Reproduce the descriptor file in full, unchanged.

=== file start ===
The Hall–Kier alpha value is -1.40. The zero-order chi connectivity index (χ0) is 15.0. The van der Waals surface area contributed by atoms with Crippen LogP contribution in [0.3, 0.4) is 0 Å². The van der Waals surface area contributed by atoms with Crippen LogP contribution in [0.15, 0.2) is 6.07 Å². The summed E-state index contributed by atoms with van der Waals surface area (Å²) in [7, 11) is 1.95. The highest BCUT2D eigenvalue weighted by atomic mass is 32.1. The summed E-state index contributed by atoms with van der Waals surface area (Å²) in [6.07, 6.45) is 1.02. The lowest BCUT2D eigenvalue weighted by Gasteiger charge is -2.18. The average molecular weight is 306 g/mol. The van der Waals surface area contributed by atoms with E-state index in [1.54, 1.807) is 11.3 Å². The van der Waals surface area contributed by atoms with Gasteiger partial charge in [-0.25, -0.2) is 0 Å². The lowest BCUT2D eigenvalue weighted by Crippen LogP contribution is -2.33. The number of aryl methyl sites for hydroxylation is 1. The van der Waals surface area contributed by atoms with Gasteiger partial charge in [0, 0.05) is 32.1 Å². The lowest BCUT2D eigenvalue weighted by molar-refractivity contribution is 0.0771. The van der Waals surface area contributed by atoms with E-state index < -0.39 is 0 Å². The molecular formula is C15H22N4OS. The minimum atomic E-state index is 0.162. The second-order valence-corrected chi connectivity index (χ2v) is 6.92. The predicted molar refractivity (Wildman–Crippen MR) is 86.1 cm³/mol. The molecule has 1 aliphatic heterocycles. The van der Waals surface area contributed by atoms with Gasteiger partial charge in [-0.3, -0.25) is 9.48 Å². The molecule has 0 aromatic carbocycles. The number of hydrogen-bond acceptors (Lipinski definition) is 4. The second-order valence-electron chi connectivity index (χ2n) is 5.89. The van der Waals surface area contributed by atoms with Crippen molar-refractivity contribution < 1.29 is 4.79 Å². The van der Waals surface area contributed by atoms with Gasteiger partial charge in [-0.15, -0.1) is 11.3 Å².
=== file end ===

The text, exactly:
The Hall–Kier alpha value is -1.40. The zero-order chi connectivity index (χ0) is 15.0. The van der Waals surface area contributed by atoms with Crippen LogP contribution in [0.3, 0.4) is 0 Å². The van der Waals surface area contributed by atoms with Crippen LogP contribution in [0.15, 0.2) is 6.07 Å². The summed E-state index contributed by atoms with van der Waals surface area (Å²) in [7, 11) is 1.95. The highest BCUT2D eigenvalue weighted by atomic mass is 32.1. The summed E-state index contributed by atoms with van der Waals surface area (Å²) in [6.07, 6.45) is 1.02. The lowest BCUT2D eigenvalue weighted by Gasteiger charge is -2.18. The average molecular weight is 306 g/mol. The van der Waals surface area contributed by atoms with E-state index in [1.54, 1.807) is 11.3 Å². The van der Waals surface area contributed by atoms with Gasteiger partial charge in [-0.25, -0.2) is 0 Å². The lowest BCUT2D eigenvalue weighted by Crippen LogP contribution is -2.33. The number of aryl methyl sites for hydroxylation is 1. The van der Waals surface area contributed by atoms with Gasteiger partial charge in [0, 0.05) is 32.1 Å². The lowest BCUT2D eigenvalue weighted by molar-refractivity contribution is 0.0771. The van der Waals surface area contributed by atoms with E-state index < -0.39 is 0 Å². The molecular formula is C15H22N4OS. The minimum atomic E-state index is 0.162. The second-order valence-corrected chi connectivity index (χ2v) is 6.92. The predicted molar refractivity (Wildman–Crippen MR) is 86.1 cm³/mol. The molecule has 1 aliphatic heterocycles. The van der Waals surface area contributed by atoms with Gasteiger partial charge in [-0.3, -0.25) is 9.48 Å². The molecule has 0 aromatic carbocycles. The number of hydrogen-bond acceptors (Lipinski definition) is 4. The second-order valence-electron chi connectivity index (χ2n) is 5.89. The van der Waals surface area contributed by atoms with Crippen molar-refractivity contribution < 1.29 is 4.79 Å². The van der Waals surface area contributed by atoms with Gasteiger partial charge in [-0.15, -0.1) is 11.3 Å².